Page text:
Titanic: Last letter sells for £119,000 at auction
The last letter to be written on the ill-fated Titanic has sold for £119,000 at auction.
The letter was written by survivors Esther Hart and her seven-year-old daughter Eva eight hours before the ship hit an iceberg and sank in 1912.
The letter only survived because it was in the pocket of her husband's coat which he gave her to keep warm.
Meant for her mother in Chadwell Heath, east London, the letter went under the hammer at a Wiltshire auctioneers.
Mrs Hart wrote that they were enjoying what she called the "wonderful' journey".
She said they were likely to arrive in New York early because of the speed the ship was doing.
Her husband Benjamin died along with more than 1,500 people in the disaster.
The letter was auctioned at Henry Aldridge & Son of Devizes on Saturday.
While the hammer price was £101,000, fees and other charges brought the total to £119,000, which the auctioneers said was a new world record for a Titanic letter.
Titanic memorabilia continues to be big business. A menu from the day of the disaster was sold for £76,000, while a violin played as the ship sank went for £900,000.
Auctioneer Andrew Aldridge said the letter was unique.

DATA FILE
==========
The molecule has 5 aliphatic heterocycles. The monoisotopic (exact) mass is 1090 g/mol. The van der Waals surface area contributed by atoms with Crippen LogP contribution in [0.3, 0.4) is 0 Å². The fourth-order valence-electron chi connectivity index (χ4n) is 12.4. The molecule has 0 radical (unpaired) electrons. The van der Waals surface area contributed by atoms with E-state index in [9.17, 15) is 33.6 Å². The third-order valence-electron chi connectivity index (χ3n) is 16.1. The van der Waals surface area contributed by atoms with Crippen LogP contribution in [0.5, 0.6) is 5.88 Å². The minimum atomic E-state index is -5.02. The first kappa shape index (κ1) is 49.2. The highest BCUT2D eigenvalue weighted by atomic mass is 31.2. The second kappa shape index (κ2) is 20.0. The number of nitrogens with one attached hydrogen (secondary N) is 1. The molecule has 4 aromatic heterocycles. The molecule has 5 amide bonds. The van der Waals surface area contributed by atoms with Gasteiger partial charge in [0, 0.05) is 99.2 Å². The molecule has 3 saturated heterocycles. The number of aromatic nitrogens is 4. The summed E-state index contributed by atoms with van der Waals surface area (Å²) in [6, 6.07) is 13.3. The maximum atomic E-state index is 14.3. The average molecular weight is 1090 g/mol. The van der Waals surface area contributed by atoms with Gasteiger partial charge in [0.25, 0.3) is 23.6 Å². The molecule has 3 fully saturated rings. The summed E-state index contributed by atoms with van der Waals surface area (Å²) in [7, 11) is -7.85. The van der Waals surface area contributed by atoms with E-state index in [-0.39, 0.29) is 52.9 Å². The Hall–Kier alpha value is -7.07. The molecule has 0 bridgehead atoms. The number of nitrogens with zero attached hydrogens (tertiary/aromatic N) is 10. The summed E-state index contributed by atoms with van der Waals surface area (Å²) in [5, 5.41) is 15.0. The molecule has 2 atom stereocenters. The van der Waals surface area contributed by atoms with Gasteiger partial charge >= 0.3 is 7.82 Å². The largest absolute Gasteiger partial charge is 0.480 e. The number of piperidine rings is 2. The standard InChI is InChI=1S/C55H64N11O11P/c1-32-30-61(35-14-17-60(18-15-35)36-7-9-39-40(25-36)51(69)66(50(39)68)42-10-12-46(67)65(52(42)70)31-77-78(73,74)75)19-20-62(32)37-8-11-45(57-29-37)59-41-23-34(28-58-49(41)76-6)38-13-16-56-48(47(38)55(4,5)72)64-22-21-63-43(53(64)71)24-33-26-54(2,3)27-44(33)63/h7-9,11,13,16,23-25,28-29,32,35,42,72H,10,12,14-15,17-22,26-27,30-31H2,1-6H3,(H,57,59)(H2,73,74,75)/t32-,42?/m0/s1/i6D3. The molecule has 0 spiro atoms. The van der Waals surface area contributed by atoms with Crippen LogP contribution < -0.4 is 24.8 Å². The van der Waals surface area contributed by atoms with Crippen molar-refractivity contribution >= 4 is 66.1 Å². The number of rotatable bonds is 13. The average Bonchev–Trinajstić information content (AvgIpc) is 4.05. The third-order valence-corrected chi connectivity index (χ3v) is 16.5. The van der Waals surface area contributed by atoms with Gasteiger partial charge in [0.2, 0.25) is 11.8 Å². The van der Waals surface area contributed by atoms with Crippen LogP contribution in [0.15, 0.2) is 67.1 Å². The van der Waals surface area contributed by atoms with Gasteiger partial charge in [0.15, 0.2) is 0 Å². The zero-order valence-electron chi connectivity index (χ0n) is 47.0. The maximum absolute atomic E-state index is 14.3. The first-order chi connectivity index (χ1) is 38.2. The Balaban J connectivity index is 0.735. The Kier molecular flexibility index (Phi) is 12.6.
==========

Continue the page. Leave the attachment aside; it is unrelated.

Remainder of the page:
"It's very rare because it's a letter that's written on board Titanic, which makes it exceptional," he said.
"But what rises it to the absolute top of the pile is it's the only letter known that was written on Sunday 14 April, so the day the ship hit the iceberg.
"So we can say with absolute certainty that about 12 hours after this letter was written the Titanic was at the bottom of the North Atlantic".
The letter, embossed with the White Star Line flag, is headed "On Board RMS Titanic" and dated "Sunday afternoon".
In it, Mrs Hart describes being sick the day before and unable to eat or drink.
She said she had since recovered and had been to a church service with Eva that morning.
She wrote that Eva had sung "so nicely" to the hymn Oh God Our Help In Ages Past and they were both due to sing in a concert on board "tomorrow night".
Remarking on the stability of the ship, which was not supposed to roll, Mrs Hart wrote: "Anyhow it rolls enough for me."
She added: "Well, the sailors say we have had a wonderful passage up to now."
The Titanic sank on the fifth day of its maiden voyage from Southampton to New York.